Peruse any women’s magazine, and you’ll likely find advice on how to boost workouts. But what many don’t realize is that the research behind most exercise advice is based almost entirely on men. Female subjects are excluded from over 90% of studies on exercise performance and fatigability because hormonal changes during the menstrual cycle were thought to affect exercise capability — which, if true, could muddy the data, making women’s inclusion in the research too complicated.
A new study from Brigham Young University researchers, published in the Journal of Applied Physiology, shows why that assumption is misguided. Analyzing women’s exercise performance across their menstrual cycles, researchers found no variability in endurance thresholds or performance: from workout to workout, women’s performance was just as consistent as men’s.
“Females with regular cycles performed the same between the high-estrogen phase, the high-progesterone phase and during menstruation, when there are low concentrations of both,” said Jessica Linde, who led the study for her BYU Master’s thesis in exercise science. “That information lifts a big barrier. It shows we shouldn’t be excluding women from research based on the idea that their menstrual cycles are going to skew the results.”
In fact, the study demonstrated why it’s crucial to include women in research. While women’s menstrual cycles didn’t affect their exercise, there were key differences between how women’s and men’s endurance played out. For example, women reached exhaustion from muscle fatigue about 18% faster than men, even when adjusting for muscle mass, possibly because women’s bodies may naturally reserve more energy.
“The assumption in exercise research has long been that women are like men, just smaller,” said BYU exercise science professor and co-author Jayson Gifford. “Our study suggests that they’re not, that there are important differences between women’s and men’s exercise. Including more women in research will allow us to fine tune approaches to women’s physiology.”
For the study, seven women and 10 men completed intense cycling sessions, the women at three points during the menstrual cycle confirmed through blood draws and ovulation tests, and the men at 10-day intervals. As participants exercised, researchers measured heart and respiratory rates to assess performance.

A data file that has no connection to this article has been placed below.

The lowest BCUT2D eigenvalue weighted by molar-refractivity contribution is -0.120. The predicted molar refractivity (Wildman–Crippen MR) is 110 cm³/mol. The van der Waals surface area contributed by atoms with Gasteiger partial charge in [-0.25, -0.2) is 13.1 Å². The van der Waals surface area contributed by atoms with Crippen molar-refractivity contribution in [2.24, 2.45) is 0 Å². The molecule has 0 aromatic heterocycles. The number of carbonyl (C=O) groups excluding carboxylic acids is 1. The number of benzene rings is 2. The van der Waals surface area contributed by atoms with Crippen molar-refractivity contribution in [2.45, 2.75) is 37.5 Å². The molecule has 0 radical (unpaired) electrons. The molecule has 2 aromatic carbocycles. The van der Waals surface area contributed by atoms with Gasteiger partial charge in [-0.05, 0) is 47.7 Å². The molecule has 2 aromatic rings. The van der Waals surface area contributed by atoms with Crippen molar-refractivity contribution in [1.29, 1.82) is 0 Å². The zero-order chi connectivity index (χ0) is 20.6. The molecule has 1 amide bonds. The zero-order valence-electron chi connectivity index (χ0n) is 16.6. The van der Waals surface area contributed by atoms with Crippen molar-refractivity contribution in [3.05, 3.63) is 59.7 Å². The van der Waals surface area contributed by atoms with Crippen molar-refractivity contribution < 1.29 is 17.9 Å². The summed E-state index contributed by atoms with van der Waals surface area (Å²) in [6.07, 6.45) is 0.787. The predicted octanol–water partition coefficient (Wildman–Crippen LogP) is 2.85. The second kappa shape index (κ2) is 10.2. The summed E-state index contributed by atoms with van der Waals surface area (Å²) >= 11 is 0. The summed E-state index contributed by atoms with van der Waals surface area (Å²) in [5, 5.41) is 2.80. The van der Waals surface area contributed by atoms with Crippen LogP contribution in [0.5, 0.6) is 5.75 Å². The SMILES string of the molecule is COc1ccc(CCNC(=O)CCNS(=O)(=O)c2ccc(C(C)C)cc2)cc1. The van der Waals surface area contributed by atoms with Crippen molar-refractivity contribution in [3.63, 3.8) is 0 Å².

“Previous studies have looked at maybe one intensity of exercise in the menstrual cycle, but Jessica was extremely comprehensive and looked at five. It was one of the most thorough studies I’ve seen to date, and the data were extremely convincing,” Gifford said.
Although female participants often told the researchers that their menstrual cycles affected how they were feeling and how well they expected to perform, their measurable results showed “absolutely no change,” the researchers said. While hormones like estrogen are known to influence how well arteries dilate and how blood flows to muscles, those underlying processes “didn’t amount to impaired overall performance.”
Linde and Gifford were careful to note that the study focused only on cycling and included only women without menstrual disorders. More research is needed to determine how irregular menstruation might affect exercise. Learning more about women’s exercise is especially important now that there are more female athletes than ever — Linde, who is now continuing her research as a Ph.D. student at Marquette University, was herself inspired to pursue the research because of her experiences as a Division I athlete in college.
“I had never considered my female physiology impacting my performance until I got injured, and it was brought up,” Linde said. “I think sometimes we just don’t think of these questions. But in the last Olympics, the number of female and male athletes was finally equal. We have so many female athletes and women in general who are exercising and want answers about how they perform, so we need to study them.”